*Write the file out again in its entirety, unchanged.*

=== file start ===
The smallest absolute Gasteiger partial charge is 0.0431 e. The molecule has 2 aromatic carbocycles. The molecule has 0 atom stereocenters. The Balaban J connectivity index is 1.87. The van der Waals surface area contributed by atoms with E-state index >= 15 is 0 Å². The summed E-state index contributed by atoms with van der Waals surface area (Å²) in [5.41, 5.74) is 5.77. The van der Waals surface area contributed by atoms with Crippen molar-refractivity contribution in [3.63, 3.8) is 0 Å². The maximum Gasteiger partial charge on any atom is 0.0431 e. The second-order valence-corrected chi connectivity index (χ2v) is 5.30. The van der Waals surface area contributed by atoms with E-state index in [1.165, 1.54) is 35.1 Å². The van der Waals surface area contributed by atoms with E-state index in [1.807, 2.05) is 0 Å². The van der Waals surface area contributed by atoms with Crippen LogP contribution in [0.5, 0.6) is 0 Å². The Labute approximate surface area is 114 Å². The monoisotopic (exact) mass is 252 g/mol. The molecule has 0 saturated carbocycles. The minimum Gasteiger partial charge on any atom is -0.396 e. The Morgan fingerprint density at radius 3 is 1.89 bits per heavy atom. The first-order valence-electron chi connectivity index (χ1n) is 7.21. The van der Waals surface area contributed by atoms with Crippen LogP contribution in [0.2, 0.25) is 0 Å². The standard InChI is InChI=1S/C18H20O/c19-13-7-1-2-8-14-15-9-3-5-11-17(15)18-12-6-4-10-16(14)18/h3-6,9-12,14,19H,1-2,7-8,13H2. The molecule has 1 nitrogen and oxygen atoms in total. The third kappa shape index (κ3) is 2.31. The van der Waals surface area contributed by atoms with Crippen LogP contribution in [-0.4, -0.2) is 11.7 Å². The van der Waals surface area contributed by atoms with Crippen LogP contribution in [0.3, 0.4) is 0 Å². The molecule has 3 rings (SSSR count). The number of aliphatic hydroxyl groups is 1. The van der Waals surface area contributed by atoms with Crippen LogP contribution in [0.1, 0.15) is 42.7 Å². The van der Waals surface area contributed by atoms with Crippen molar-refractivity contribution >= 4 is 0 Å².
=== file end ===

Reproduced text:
The smallest absolute Gasteiger partial charge is 0.0431 e. The molecule has 2 aromatic carbocycles. The molecule has 0 atom stereocenters. The Balaban J connectivity index is 1.87. The van der Waals surface area contributed by atoms with E-state index >= 15 is 0 Å². The summed E-state index contributed by atoms with van der Waals surface area (Å²) in [5.41, 5.74) is 5.77. The van der Waals surface area contributed by atoms with Crippen molar-refractivity contribution in [3.63, 3.8) is 0 Å². The maximum Gasteiger partial charge on any atom is 0.0431 e. The second-order valence-corrected chi connectivity index (χ2v) is 5.30. The van der Waals surface area contributed by atoms with E-state index in [1.165, 1.54) is 35.1 Å². The van der Waals surface area contributed by atoms with E-state index in [1.807, 2.05) is 0 Å². The van der Waals surface area contributed by atoms with Crippen LogP contribution in [0.5, 0.6) is 0 Å². The Labute approximate surface area is 114 Å². The monoisotopic (exact) mass is 252 g/mol. The molecule has 0 saturated carbocycles. The minimum Gasteiger partial charge on any atom is -0.396 e. The Morgan fingerprint density at radius 3 is 1.89 bits per heavy atom. The first-order valence-electron chi connectivity index (χ1n) is 7.21. The van der Waals surface area contributed by atoms with Crippen LogP contribution in [0.2, 0.25) is 0 Å². The standard InChI is InChI=1S/C18H20O/c19-13-7-1-2-8-14-15-9-3-5-11-17(15)18-12-6-4-10-16(14)18/h3-6,9-12,14,19H,1-2,7-8,13H2. The molecule has 1 nitrogen and oxygen atoms in total. The third kappa shape index (κ3) is 2.31. The van der Waals surface area contributed by atoms with Crippen LogP contribution in [-0.4, -0.2) is 11.7 Å². The van der Waals surface area contributed by atoms with Crippen LogP contribution in [0.3, 0.4) is 0 Å². The molecule has 3 rings (SSSR count). The number of aliphatic hydroxyl groups is 1. The van der Waals surface area contributed by atoms with Crippen LogP contribution in [0.1, 0.15) is 42.7 Å². The van der Waals surface area contributed by atoms with Crippen molar-refractivity contribution >= 4 is 0 Å².